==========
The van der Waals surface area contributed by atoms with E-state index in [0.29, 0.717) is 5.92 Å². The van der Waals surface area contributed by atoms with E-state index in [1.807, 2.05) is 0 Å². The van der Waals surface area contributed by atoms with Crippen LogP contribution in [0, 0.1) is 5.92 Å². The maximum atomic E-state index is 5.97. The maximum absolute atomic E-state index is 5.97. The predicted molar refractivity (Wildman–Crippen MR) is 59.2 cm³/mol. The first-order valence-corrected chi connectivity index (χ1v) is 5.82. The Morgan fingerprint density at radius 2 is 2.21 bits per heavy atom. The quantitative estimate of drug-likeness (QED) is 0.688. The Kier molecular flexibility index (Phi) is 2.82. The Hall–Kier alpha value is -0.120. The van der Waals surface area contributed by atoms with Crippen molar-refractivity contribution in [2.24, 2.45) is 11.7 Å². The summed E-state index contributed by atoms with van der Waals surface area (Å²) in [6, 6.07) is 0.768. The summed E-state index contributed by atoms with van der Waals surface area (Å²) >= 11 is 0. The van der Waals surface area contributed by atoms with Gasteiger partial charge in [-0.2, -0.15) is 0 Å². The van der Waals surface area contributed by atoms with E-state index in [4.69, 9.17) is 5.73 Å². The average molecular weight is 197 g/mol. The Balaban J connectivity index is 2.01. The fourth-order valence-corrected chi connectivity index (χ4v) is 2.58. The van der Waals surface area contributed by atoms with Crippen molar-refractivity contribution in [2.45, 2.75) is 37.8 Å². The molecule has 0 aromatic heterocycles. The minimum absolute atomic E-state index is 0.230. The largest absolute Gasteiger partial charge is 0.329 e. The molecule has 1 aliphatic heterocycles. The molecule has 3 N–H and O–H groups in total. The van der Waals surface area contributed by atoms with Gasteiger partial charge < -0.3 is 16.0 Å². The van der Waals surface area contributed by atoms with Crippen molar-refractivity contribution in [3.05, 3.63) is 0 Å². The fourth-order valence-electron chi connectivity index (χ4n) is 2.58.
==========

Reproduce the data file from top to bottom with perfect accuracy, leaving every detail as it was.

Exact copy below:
The van der Waals surface area contributed by atoms with E-state index in [0.29, 0.717) is 5.92 Å². The van der Waals surface area contributed by atoms with E-state index in [1.807, 2.05) is 0 Å². The van der Waals surface area contributed by atoms with Crippen LogP contribution in [0, 0.1) is 5.92 Å². The maximum atomic E-state index is 5.97. The maximum absolute atomic E-state index is 5.97. The predicted molar refractivity (Wildman–Crippen MR) is 59.2 cm³/mol. The first-order valence-corrected chi connectivity index (χ1v) is 5.82. The Morgan fingerprint density at radius 2 is 2.21 bits per heavy atom. The quantitative estimate of drug-likeness (QED) is 0.688. The Kier molecular flexibility index (Phi) is 2.82. The Hall–Kier alpha value is -0.120. The van der Waals surface area contributed by atoms with Crippen molar-refractivity contribution in [2.24, 2.45) is 11.7 Å². The summed E-state index contributed by atoms with van der Waals surface area (Å²) in [6, 6.07) is 0.768. The summed E-state index contributed by atoms with van der Waals surface area (Å²) >= 11 is 0. The van der Waals surface area contributed by atoms with Gasteiger partial charge in [-0.2, -0.15) is 0 Å². The van der Waals surface area contributed by atoms with E-state index in [4.69, 9.17) is 5.73 Å². The average molecular weight is 197 g/mol. The Balaban J connectivity index is 2.01. The fourth-order valence-corrected chi connectivity index (χ4v) is 2.58. The van der Waals surface area contributed by atoms with Crippen molar-refractivity contribution in [2.45, 2.75) is 37.8 Å². The molecule has 0 aromatic heterocycles. The minimum absolute atomic E-state index is 0.230. The largest absolute Gasteiger partial charge is 0.329 e. The molecule has 1 aliphatic heterocycles. The molecule has 3 N–H and O–H groups in total. The van der Waals surface area contributed by atoms with Gasteiger partial charge < -0.3 is 16.0 Å². The van der Waals surface area contributed by atoms with Crippen molar-refractivity contribution in [3.05, 3.63) is 0 Å². The fourth-order valence-electron chi connectivity index (χ4n) is 2.58.